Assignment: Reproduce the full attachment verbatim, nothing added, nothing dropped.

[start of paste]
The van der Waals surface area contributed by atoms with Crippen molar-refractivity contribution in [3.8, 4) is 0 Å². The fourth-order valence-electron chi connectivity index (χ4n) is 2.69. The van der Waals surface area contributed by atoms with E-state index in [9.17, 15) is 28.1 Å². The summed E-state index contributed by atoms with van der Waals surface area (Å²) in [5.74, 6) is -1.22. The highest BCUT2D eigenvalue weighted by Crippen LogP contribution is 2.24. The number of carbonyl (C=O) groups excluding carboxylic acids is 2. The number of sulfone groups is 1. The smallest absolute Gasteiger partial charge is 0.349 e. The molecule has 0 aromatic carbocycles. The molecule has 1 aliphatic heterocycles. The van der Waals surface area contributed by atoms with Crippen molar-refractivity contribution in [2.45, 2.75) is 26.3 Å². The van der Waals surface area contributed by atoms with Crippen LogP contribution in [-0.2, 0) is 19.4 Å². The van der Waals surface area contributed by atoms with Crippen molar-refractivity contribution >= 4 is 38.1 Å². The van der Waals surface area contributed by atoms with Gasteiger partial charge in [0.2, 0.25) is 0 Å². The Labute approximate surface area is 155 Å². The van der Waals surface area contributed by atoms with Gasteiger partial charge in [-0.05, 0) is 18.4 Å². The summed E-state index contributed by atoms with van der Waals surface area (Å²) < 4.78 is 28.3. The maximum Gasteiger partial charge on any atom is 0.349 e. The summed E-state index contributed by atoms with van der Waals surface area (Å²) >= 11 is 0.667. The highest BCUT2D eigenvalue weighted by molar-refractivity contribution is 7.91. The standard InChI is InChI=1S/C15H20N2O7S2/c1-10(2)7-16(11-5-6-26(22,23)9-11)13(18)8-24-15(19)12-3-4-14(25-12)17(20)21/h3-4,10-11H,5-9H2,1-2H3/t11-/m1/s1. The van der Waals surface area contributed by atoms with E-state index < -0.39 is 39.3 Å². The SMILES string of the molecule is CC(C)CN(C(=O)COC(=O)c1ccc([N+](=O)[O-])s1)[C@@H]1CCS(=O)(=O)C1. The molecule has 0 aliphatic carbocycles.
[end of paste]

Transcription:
The van der Waals surface area contributed by atoms with Crippen molar-refractivity contribution in [3.8, 4) is 0 Å². The fourth-order valence-electron chi connectivity index (χ4n) is 2.69. The van der Waals surface area contributed by atoms with E-state index in [9.17, 15) is 28.1 Å². The summed E-state index contributed by atoms with van der Waals surface area (Å²) in [5.74, 6) is -1.22. The highest BCUT2D eigenvalue weighted by Crippen LogP contribution is 2.24. The number of carbonyl (C=O) groups excluding carboxylic acids is 2. The number of sulfone groups is 1. The smallest absolute Gasteiger partial charge is 0.349 e. The molecule has 0 aromatic carbocycles. The molecule has 1 aliphatic heterocycles. The van der Waals surface area contributed by atoms with Crippen molar-refractivity contribution in [2.45, 2.75) is 26.3 Å². The van der Waals surface area contributed by atoms with Crippen LogP contribution in [-0.2, 0) is 19.4 Å². The van der Waals surface area contributed by atoms with Crippen molar-refractivity contribution >= 4 is 38.1 Å². The van der Waals surface area contributed by atoms with Gasteiger partial charge in [0.2, 0.25) is 0 Å². The Labute approximate surface area is 155 Å². The van der Waals surface area contributed by atoms with Gasteiger partial charge in [-0.05, 0) is 18.4 Å². The summed E-state index contributed by atoms with van der Waals surface area (Å²) < 4.78 is 28.3. The maximum Gasteiger partial charge on any atom is 0.349 e. The summed E-state index contributed by atoms with van der Waals surface area (Å²) >= 11 is 0.667. The highest BCUT2D eigenvalue weighted by molar-refractivity contribution is 7.91. The standard InChI is InChI=1S/C15H20N2O7S2/c1-10(2)7-16(11-5-6-26(22,23)9-11)13(18)8-24-15(19)12-3-4-14(25-12)17(20)21/h3-4,10-11H,5-9H2,1-2H3/t11-/m1/s1. The van der Waals surface area contributed by atoms with E-state index < -0.39 is 39.3 Å². The SMILES string of the molecule is CC(C)CN(C(=O)COC(=O)c1ccc([N+](=O)[O-])s1)[C@@H]1CCS(=O)(=O)C1. The molecule has 0 aliphatic carbocycles.